Pandemic Buying

Pandemic shmandemic. High end is selling. The low end is selling and in between is selling. This 60 burst went to Texas not too long ago. I’ve got another if you’re looking.

I thought that the pandemic was going to affect he vintage guitar market and I was right. But I thought the market would slow down and I was wrong. It hasn’t. I thought it might tank but I was afraid to say that (not that I have the clout to tank the guitar market-I don’t). What I didn’t think would happen was that folks would be buying guitars like there was no tomorrow (and maybe there is no tomorrow which would explain it). I am selling nearly twice as many guitars now as I was selling before the pandemic and social distancing began. I can’t say with any certainty why this is happening but I can certainly tell you what I see and what I think might be going on.

First, it’s everywhere, not just the USA. In the past two months I’ve sold guitars to folks in Taiwan, Ireland, England, Israel, Japan and Canada. So, what is selling? Well, everything. High end stuff is selling. Player grade stuff is selling, stuff I’ve had in my shop for two years or more is selling. Guitars that aren’t terribly popular are selling. I sold a Guild Thunderbird, an Epiphone Wilshire, an ES-175, a J-160E, a Gretsch 6120 along with the usual assortment of 335’s and 345’s ad 355’s. I even sold my personal Partscaster which I hardly ever played. But the usual high end stuff is selling too-a couple of 59 ES-345’s, a refinished 60 burst, a 58 335 and a 59 335. Tweed amps are going. Two Bassmans, a Super and a Deluxe since this thing began. I lowered some prices in anticipation of a weakened market but it hasn’t happened. Anybody know why?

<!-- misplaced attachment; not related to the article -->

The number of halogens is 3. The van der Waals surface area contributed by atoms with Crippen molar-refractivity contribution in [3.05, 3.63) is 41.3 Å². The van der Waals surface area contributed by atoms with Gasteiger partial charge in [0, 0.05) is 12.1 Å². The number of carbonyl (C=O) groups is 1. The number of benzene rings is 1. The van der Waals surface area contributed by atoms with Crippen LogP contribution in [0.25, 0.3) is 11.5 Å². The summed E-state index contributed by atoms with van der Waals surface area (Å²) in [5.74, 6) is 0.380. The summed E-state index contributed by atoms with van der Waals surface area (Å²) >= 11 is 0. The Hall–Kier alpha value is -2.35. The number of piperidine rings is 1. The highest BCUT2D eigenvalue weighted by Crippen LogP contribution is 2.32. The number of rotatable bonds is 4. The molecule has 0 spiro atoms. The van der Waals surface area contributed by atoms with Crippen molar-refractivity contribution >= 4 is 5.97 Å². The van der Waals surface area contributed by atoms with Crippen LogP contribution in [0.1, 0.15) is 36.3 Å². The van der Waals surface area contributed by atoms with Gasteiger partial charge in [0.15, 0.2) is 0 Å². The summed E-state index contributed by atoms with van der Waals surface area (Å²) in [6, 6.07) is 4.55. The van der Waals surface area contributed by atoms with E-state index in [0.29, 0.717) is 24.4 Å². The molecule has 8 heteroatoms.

I have theories. The most obvious is sheer boredom. Staying home, especially if you live in an apartment (which I don’t) must be suffocating. Nothing brightens up a dull existence like a “new” guitar. I get at least a hundred a year and it still feels like Christmas morning every time one arrives. Of course, you’re going to drive your family up the wall if you’re using all that spare time to practice your scales and learn some new licks and aren’t you all ready to kill each other as it is? No? OK. But there’s a limit to how much boredom can drive the market. You need money to feed the vintage habit and with so many folks out of work, you might think this is a bad time to be buying and selling guitars. Apparently not. That leads me to another theory. It’s the “I might die tomorrow, so I should get the things that will really make me happy now” theory. I like this theory because it transcends money and boredom. It also has no end. Just because a 59 335 makes you happy today doesn’t mean a 54 Telecaster won’t make you even happier tomorrow. And then there’s always the day after tomorrow to think about. Or maybe you just want to park your money somewhere other than the stock market. Let’s consider that.